“And then many will be offended, will betray one another, and will hate one another. Then many false prophets will rise up and deceive many. And because lawlessness will abound, the love of many will grow cold. But he who endures to the end shall be saved.” – Matthew 24:10-13
On the last morning of 2016, my wife Namiko and I joined fifteen young adults from our church family at a community park in Serangoon for a personal retreat. We individually reflected on what God had done in our lives throughout the year, and were led to thank Him and look forward to the year ahead. It was definitely an important time — without intentionally scheduling a retreat, we would have rushed headlong into a new year of activity, much of it unplanned and fruitless.
One lesson which came up again in my latest reflection time, and which our Master has been trying to teach me for years, is about a needed breakthrough in my ongoing journey to emotional health.
While I am thankful for the gospel truth that Jesus died on the cross to save me from my sins and to give me new life, it humbles me to have to admit that I am “all kinds of broken” and still finding my way. However, what I often forget is that God’s deep, forgiving love for me is the reason for that supreme sacrifice. The full dimension of God’s love includes the mystery of forgiveness. Without love there is no forgiveness, and without forgiveness there is no love. Indeed, one of the most significant testimonies of Jesus was His public forgiveness of those seeking to kill Him (Luke 23:34). He also instructed us many times to keep short accounts with God and one another.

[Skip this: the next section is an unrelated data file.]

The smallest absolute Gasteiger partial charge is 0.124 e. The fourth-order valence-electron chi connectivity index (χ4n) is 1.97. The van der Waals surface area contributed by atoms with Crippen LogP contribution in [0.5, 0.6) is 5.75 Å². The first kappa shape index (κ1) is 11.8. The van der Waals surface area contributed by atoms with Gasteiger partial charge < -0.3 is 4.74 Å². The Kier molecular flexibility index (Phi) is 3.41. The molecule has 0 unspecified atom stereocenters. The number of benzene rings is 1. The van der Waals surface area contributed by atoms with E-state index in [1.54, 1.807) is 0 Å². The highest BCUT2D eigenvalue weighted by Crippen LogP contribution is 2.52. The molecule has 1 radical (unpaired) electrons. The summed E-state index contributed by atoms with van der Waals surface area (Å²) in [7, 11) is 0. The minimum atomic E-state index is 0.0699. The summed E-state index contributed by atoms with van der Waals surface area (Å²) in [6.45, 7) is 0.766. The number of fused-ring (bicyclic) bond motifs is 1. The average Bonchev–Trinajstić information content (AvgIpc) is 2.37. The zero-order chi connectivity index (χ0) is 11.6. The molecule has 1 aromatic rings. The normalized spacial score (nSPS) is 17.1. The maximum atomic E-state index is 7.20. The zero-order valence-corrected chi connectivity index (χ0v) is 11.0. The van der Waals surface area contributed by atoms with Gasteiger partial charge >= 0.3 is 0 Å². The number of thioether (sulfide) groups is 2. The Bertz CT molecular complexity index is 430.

In our daily life — whether in the family, workplace or church context — people cannot help but do or say things that hurt others. Likewise, people take offense many times a day over things big and small. The pastor-writer John Bevere calls the taking of offense “the bait of Satan”. In his book of the same title, he adds “Many are unable to function properly in their calling because of the wounds and hurts that offenses have caused in their lives. They are handicapped and hindered from fulfilling their full potential. Most often it is a fellow believer who has hurt them.”
Indeed, bearing a grudge is a kind of self-poisoning, and leads to unfruitful living, lack of true community, and perpetuates relational sin. Whenever we harbor offenses, we not only keep that person outside our heart, but Christ as well. Thus unforgiveness isolates us, and keeps us from experiencing the full favour of God (Matthew 6:15).
On the other hand, asking for and extending forgiveness to one another is the most basic and yet the most compelling, practical expression of Christ-love.
This new year, I asked God to help me to keep working towards the fullness of reconciliation with Him and my fellow man. I started by asking my nearest and dearest (wife, parents and siblings) to forgive me for the personal sins I had committed against them: whether by my angry or judgmental words, wilful neglect, disobedience, breaking my promises and many other sins that I am either unaware of or too ashamed to write about here. I also resolved to keep short accounts with my brothers and sisters in the church. My dear friends, and especially my fellow church leaders, in sharing this testimony I hope to encourage each of us to open our hearts and experience the liberty that God has given to us in choosing not to take offence, and to regularly seek and extend forgiveness among one another. Let us, who have experienced God’s mercy, also be mercy-givers to one another.
By Aaron Lee, Elder (YCKC Bulletin 7&8 January 2017)